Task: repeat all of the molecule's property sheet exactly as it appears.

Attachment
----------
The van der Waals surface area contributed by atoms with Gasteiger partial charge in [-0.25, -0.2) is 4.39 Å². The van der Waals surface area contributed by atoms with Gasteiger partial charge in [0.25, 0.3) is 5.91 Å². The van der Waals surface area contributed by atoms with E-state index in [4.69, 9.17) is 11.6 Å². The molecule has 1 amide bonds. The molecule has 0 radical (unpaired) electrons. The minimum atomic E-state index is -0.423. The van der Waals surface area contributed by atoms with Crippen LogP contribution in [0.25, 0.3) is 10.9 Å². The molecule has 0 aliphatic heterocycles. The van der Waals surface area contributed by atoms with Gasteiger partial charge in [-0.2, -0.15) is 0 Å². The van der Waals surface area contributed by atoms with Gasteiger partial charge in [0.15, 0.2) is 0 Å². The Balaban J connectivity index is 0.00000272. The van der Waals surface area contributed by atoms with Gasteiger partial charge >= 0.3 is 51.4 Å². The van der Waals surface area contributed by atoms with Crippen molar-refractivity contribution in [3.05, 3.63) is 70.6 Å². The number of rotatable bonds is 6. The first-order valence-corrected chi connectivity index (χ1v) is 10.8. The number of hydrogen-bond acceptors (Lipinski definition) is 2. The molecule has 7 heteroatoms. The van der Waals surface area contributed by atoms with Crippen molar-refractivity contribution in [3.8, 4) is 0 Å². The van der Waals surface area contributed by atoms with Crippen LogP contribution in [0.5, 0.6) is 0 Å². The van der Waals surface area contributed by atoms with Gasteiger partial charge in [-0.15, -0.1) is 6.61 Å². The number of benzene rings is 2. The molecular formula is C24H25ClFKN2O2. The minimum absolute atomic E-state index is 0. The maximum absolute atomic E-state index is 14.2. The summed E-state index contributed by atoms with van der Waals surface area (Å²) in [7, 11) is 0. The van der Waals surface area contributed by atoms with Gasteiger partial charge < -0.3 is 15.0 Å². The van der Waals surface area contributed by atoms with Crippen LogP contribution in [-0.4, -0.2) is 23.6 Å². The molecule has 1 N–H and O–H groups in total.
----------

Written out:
The van der Waals surface area contributed by atoms with Gasteiger partial charge in [-0.25, -0.2) is 4.39 Å². The van der Waals surface area contributed by atoms with Gasteiger partial charge in [0.25, 0.3) is 5.91 Å². The van der Waals surface area contributed by atoms with E-state index in [4.69, 9.17) is 11.6 Å². The molecule has 1 amide bonds. The molecule has 0 radical (unpaired) electrons. The minimum atomic E-state index is -0.423. The van der Waals surface area contributed by atoms with Crippen LogP contribution in [0.25, 0.3) is 10.9 Å². The molecule has 0 aliphatic heterocycles. The van der Waals surface area contributed by atoms with Gasteiger partial charge in [-0.2, -0.15) is 0 Å². The van der Waals surface area contributed by atoms with Gasteiger partial charge in [0.15, 0.2) is 0 Å². The Balaban J connectivity index is 0.00000272. The van der Waals surface area contributed by atoms with Gasteiger partial charge >= 0.3 is 51.4 Å². The van der Waals surface area contributed by atoms with Crippen molar-refractivity contribution in [3.05, 3.63) is 70.6 Å². The number of rotatable bonds is 6. The first-order valence-corrected chi connectivity index (χ1v) is 10.8. The number of hydrogen-bond acceptors (Lipinski definition) is 2. The molecule has 7 heteroatoms. The van der Waals surface area contributed by atoms with Crippen molar-refractivity contribution in [3.8, 4) is 0 Å². The van der Waals surface area contributed by atoms with Crippen LogP contribution in [0.5, 0.6) is 0 Å². The van der Waals surface area contributed by atoms with Gasteiger partial charge in [-0.15, -0.1) is 6.61 Å². The number of benzene rings is 2. The molecular formula is C24H25ClFKN2O2. The minimum absolute atomic E-state index is 0. The maximum absolute atomic E-state index is 14.2. The summed E-state index contributed by atoms with van der Waals surface area (Å²) in [7, 11) is 0. The van der Waals surface area contributed by atoms with Gasteiger partial charge < -0.3 is 15.0 Å². The van der Waals surface area contributed by atoms with Crippen LogP contribution in [-0.4, -0.2) is 23.6 Å². The molecule has 1 N–H and O–H groups in total.